About

The development, application, and capabilities of AI-based systems are evolving rapidly, leaving largely unanswered a broad range of important short- and long-term questions related to the social impact, governance, and ethical implications of these technologies and practices. The speed of technological development and the uncertainty that accompanies its uses provoke complex questions related to fundamental values and concepts such as autonomy, agency, and accountability. Simultaneously, the knowledge gap between the small group of AI experts and the large population affected by these “black box” technologies is widening and creating misconceptions regarding AI. Taken together, these developments underscore the need (and opportunity) for the Berkman Klein Center and the MIT Media Lab to conduct evidence-based research to provide guidance to decision-makers in the private and public sectors, and to engage in impact-oriented pilot projects to bolster the use of AI for the public good, while also building an institutional knowledge base on the ethics and governance of AI, fostering human capacity, and strengthening interfaces with industry and policy-makers.

With these larger trends and needs in mind, the programs and activities listed as part of this effort form an initial set of exploratory yet ambitious and potentially high-impact undertakings, which are designed to contribute to a set of interrelated objectives. Specifically, the work is aimed at:

  • identifying and engaging in areas where we can inform and even shape the development and use of AI-related technologies, practices, and policies;

  • building community and capacity across disciplines, perspectives, and geographies to advance our collective understanding of the challenges and opportunities that AI creates for society and identify actions that can be taken;

  • contributing to a shared platform that enables unbiased, sustained, evidence-based, and solution-oriented work, with a focus on longer-term questions related to the ethics and governance of AI.

Our projects fit within three core categories of activities, and you can visit each category page to learn more about the range of associated programs:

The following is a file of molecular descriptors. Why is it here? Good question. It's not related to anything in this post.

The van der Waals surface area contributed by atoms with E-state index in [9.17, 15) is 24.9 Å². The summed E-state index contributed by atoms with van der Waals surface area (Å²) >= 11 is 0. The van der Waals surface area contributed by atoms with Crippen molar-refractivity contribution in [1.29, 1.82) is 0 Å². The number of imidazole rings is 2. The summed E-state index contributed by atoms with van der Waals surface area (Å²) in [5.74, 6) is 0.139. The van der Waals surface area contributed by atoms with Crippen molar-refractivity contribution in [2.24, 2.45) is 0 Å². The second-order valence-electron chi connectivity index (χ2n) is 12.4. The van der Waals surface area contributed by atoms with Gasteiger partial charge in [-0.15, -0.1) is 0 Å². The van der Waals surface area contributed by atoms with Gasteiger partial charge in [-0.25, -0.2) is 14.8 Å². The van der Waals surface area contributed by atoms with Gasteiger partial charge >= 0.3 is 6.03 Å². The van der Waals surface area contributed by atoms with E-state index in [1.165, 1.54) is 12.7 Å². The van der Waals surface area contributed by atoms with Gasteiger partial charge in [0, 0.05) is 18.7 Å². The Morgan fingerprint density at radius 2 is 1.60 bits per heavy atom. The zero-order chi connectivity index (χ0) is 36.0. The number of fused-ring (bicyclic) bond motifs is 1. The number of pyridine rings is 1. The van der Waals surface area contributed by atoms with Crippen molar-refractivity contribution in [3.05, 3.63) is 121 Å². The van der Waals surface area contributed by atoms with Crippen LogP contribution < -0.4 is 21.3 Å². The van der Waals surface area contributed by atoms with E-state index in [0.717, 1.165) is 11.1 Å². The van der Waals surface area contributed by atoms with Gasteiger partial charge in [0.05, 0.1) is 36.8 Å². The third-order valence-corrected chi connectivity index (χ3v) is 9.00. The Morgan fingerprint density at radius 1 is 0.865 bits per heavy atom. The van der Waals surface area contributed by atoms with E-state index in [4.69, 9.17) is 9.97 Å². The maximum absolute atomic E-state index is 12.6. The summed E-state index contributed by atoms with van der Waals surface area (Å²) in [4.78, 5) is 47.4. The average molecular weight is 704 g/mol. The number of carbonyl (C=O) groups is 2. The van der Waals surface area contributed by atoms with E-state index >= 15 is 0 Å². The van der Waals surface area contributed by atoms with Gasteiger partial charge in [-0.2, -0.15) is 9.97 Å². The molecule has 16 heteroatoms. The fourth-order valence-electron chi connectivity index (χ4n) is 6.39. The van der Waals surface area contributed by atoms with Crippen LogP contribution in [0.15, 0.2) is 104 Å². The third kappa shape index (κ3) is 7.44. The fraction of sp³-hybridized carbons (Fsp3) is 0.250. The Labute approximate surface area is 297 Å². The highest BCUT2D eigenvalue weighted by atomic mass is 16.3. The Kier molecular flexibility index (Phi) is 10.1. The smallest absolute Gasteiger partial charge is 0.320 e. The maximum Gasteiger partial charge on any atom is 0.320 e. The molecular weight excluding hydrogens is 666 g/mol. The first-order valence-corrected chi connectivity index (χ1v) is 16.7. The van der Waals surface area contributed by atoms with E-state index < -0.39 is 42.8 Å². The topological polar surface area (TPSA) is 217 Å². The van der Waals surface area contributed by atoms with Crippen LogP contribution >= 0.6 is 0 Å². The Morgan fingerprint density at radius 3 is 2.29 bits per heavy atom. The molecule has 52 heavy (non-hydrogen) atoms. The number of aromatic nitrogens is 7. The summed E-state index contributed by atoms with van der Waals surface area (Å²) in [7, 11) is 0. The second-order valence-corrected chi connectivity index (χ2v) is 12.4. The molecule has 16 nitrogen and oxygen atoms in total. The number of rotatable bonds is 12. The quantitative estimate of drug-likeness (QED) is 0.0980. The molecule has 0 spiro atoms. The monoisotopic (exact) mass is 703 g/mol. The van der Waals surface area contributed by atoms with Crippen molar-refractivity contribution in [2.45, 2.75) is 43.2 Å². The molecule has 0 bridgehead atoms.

1. Research sprints and pilot projects

  2. Community and capacity building

  3. Education, training, and outreach

For the academic year, core use cases for our work include autonomous vehicles, criminal and social justice, and media and information quality. They are being examined through the lenses of cross-cutting themes, including global governance, diversity and inclusion, and transparency and explanation. For more information on our core use cases and cross-cutting themes, please visit the dedicated page.

Enabled by support from the Ethics and Governance of Artificial Intelligence Fund, the Berkman Klein Center and the Media Lab are collaborating on a range of activities that include a diverse array of voices and seek to discern and preserve the human element so often lost in highly technical AI conversations. As anchor institutions of the Fund, the Berkman Klein Center and the Media Lab have taken a lead in fostering research that applies the humanities, social sciences, and other disciplines to the development of AI. Working in conjunction with the Fund, the Berkman Klein Center and the Media Lab are creating an expanding global network of scholars, experts, advocates, and thinkers, whose scholarship, experimentation, energy, and impact can be enhanced through new collaborative, interdisciplinary partnerships.

We welcome public engagement in the projects taking place across the Berkman Klein Center and the Media Lab, as well as with our research partners. Questions can be sent to ai-questions@cyber.harvard.edu.

Please also see the AI Fund FAQ for additional information.

Last updated

July 8, 2017